From England back to Germany, and the last two and a half years of my military career. I was beginning to have more and more problems with my back, and ended up having surgery in 1990. That surgery was a two-level cervical (neck) fusion of the C4-5 and C5-6 vertebrae. The problem was caused by a build-up of calcium inside the spinal column, pressing against the spinal chord. There was already quite a bit of calcium forming osteophytes (calcium growths) on the vertebra, pinching the nerve roots that come out in pairs all along the spine.
I retired in March, 1991, and spent the next couple of years working odd jobs until I finally began working for NCR Microelectronics, in August, 1994. That job stuck! In fact, I found the job -- testing electronic physical and software components for compatibility and functionality -- something I was both good at and interested in. By 1997, I was a team leader, and had gone from part-time work as a temporary employee to full-time salaried employee. The pay went up with the responsibility.
Unfortunately, the medical problems I'd begun to have at the Air Force Academy had continued, and worsened. I injured my back at least eight or nine more times between 1964 and 1996: diving into a ditch to keep from being hit by a truck, falling down ice-covered steps in Omaha, grabbing a Mosler 4-drawer safe from tipping off a dolly during an office move, being hit in the back by part of a collapsing shelter, and others. By 1997, I had developed osteoarthritis in every joint of my spine, and in most of those in the rest of my body. Working in noisy, enclosed environments, with noisy, electronic equipment and early computers, and working close to active, NOISY flightlines had also caused me to develop tinnitus, a high-pitched, constant ringing in my ears. By 2001, I was no longer able to work.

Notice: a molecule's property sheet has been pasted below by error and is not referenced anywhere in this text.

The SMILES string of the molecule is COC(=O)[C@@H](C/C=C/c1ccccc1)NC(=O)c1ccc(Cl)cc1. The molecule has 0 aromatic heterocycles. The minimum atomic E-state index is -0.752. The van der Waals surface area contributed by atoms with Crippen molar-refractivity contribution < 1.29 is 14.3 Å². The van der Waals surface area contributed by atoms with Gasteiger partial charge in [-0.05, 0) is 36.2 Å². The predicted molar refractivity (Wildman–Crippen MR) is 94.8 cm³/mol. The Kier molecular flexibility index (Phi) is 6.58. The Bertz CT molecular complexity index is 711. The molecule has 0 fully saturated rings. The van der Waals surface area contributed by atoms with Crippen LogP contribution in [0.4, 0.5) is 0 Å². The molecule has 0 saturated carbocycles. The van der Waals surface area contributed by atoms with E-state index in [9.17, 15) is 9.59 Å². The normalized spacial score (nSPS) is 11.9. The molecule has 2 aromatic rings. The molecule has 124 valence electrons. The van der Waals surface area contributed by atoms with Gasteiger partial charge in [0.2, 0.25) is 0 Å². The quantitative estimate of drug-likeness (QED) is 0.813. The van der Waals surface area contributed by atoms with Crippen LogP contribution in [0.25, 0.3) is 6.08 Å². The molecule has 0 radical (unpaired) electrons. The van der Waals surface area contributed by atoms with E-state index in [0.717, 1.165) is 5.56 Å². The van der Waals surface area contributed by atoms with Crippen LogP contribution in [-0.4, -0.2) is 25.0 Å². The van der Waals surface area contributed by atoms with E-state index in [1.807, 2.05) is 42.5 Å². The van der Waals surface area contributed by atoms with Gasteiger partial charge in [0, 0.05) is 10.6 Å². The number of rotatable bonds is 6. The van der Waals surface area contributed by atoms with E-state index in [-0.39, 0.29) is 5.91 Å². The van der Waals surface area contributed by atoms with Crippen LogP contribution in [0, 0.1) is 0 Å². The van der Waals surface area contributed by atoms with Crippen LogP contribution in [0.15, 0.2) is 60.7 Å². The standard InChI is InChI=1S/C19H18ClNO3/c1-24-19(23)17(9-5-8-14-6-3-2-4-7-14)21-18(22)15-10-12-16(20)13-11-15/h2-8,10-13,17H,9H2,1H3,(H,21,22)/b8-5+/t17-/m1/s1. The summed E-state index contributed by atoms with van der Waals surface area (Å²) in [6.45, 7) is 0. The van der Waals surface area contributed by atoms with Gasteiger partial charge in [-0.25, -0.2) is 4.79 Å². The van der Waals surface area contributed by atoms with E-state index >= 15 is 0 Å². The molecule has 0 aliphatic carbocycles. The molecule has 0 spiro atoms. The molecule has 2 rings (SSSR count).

I had received a 20% Veterans' Administration disability when I retired from the Air Force in 1991. That had been increased to 30% in 1997, and to 70% by 2005. Also by 2004, I had applied for and was granted a 100% disability by the Social Security Administration. I had to have a second surgery on my cervical (neck) spine in 2009, and surgery on my lumbar (low-back) spine in 2011. I was diagnosed with Type II Diabetes in February 2009, and the VA raised my disability to 90%.